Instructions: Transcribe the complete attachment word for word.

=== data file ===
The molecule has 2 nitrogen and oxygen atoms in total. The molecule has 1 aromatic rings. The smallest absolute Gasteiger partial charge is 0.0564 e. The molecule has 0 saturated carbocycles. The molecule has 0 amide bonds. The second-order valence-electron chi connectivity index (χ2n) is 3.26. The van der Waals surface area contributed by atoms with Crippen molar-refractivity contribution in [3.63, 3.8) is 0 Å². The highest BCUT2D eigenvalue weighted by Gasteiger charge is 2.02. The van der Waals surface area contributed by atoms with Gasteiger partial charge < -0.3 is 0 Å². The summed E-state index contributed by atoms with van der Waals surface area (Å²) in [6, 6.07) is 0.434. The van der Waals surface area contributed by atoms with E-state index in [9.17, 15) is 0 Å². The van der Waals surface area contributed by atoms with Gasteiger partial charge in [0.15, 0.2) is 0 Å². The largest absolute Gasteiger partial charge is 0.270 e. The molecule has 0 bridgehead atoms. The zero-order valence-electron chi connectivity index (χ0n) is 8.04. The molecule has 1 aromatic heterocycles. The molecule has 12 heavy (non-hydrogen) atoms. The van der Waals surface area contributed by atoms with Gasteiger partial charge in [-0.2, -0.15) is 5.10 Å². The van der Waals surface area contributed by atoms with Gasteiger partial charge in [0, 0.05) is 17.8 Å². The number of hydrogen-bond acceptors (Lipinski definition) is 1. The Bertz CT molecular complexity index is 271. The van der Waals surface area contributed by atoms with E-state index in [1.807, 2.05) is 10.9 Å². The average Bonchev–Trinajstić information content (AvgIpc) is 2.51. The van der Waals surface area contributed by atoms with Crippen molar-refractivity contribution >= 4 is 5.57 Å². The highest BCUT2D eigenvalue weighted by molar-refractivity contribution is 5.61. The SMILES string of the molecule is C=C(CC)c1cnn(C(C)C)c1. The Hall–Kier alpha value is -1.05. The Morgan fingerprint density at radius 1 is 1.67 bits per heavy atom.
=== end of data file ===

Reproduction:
The molecule has 2 nitrogen and oxygen atoms in total. The molecule has 1 aromatic rings. The smallest absolute Gasteiger partial charge is 0.0564 e. The molecule has 0 saturated carbocycles. The molecule has 0 amide bonds. The second-order valence-electron chi connectivity index (χ2n) is 3.26. The van der Waals surface area contributed by atoms with Crippen molar-refractivity contribution in [3.63, 3.8) is 0 Å². The highest BCUT2D eigenvalue weighted by Gasteiger charge is 2.02. The van der Waals surface area contributed by atoms with Gasteiger partial charge < -0.3 is 0 Å². The summed E-state index contributed by atoms with van der Waals surface area (Å²) in [6, 6.07) is 0.434. The van der Waals surface area contributed by atoms with E-state index in [9.17, 15) is 0 Å². The van der Waals surface area contributed by atoms with Gasteiger partial charge in [0.15, 0.2) is 0 Å². The largest absolute Gasteiger partial charge is 0.270 e. The molecule has 0 bridgehead atoms. The zero-order valence-electron chi connectivity index (χ0n) is 8.04. The molecule has 1 aromatic heterocycles. The molecule has 12 heavy (non-hydrogen) atoms. The van der Waals surface area contributed by atoms with Gasteiger partial charge in [-0.2, -0.15) is 5.10 Å². The van der Waals surface area contributed by atoms with Gasteiger partial charge in [0, 0.05) is 17.8 Å². The number of hydrogen-bond acceptors (Lipinski definition) is 1. The Bertz CT molecular complexity index is 271. The van der Waals surface area contributed by atoms with E-state index in [1.807, 2.05) is 10.9 Å². The average Bonchev–Trinajstić information content (AvgIpc) is 2.51. The van der Waals surface area contributed by atoms with Crippen molar-refractivity contribution >= 4 is 5.57 Å². The highest BCUT2D eigenvalue weighted by molar-refractivity contribution is 5.61. The SMILES string of the molecule is C=C(CC)c1cnn(C(C)C)c1. The Hall–Kier alpha value is -1.05. The Morgan fingerprint density at radius 1 is 1.67 bits per heavy atom.